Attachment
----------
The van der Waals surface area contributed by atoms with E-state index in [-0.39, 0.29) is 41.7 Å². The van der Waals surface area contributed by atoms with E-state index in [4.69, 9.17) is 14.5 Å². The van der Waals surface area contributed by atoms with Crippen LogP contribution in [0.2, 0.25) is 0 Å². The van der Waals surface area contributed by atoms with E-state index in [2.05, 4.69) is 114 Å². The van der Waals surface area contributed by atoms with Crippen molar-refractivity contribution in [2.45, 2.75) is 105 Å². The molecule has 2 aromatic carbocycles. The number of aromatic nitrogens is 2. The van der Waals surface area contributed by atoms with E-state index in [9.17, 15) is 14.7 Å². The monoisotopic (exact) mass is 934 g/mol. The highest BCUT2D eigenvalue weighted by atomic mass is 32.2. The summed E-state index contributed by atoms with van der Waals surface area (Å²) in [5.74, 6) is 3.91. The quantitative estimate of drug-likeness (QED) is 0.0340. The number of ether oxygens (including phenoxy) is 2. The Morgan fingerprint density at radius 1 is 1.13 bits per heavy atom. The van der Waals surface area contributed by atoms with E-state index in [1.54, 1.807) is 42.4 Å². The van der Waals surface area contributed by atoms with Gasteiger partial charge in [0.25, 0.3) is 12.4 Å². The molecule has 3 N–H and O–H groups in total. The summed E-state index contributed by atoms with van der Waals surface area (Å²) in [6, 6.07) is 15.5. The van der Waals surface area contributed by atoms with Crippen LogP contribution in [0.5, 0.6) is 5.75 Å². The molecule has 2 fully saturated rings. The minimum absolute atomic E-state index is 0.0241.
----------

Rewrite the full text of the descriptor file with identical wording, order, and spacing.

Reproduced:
The van der Waals surface area contributed by atoms with E-state index in [-0.39, 0.29) is 41.7 Å². The van der Waals surface area contributed by atoms with E-state index in [4.69, 9.17) is 14.5 Å². The van der Waals surface area contributed by atoms with Crippen LogP contribution in [0.2, 0.25) is 0 Å². The van der Waals surface area contributed by atoms with E-state index in [2.05, 4.69) is 114 Å². The van der Waals surface area contributed by atoms with Crippen molar-refractivity contribution in [2.45, 2.75) is 105 Å². The molecule has 2 aromatic carbocycles. The number of aromatic nitrogens is 2. The van der Waals surface area contributed by atoms with E-state index in [9.17, 15) is 14.7 Å². The monoisotopic (exact) mass is 934 g/mol. The highest BCUT2D eigenvalue weighted by atomic mass is 32.2. The summed E-state index contributed by atoms with van der Waals surface area (Å²) in [5.74, 6) is 3.91. The quantitative estimate of drug-likeness (QED) is 0.0340. The number of ether oxygens (including phenoxy) is 2. The Morgan fingerprint density at radius 1 is 1.13 bits per heavy atom. The van der Waals surface area contributed by atoms with E-state index in [1.54, 1.807) is 42.4 Å². The van der Waals surface area contributed by atoms with Gasteiger partial charge in [0.25, 0.3) is 12.4 Å². The molecule has 3 N–H and O–H groups in total. The summed E-state index contributed by atoms with van der Waals surface area (Å²) in [6, 6.07) is 15.5. The van der Waals surface area contributed by atoms with Crippen LogP contribution in [0.5, 0.6) is 5.75 Å². The molecule has 2 fully saturated rings. The minimum absolute atomic E-state index is 0.0241.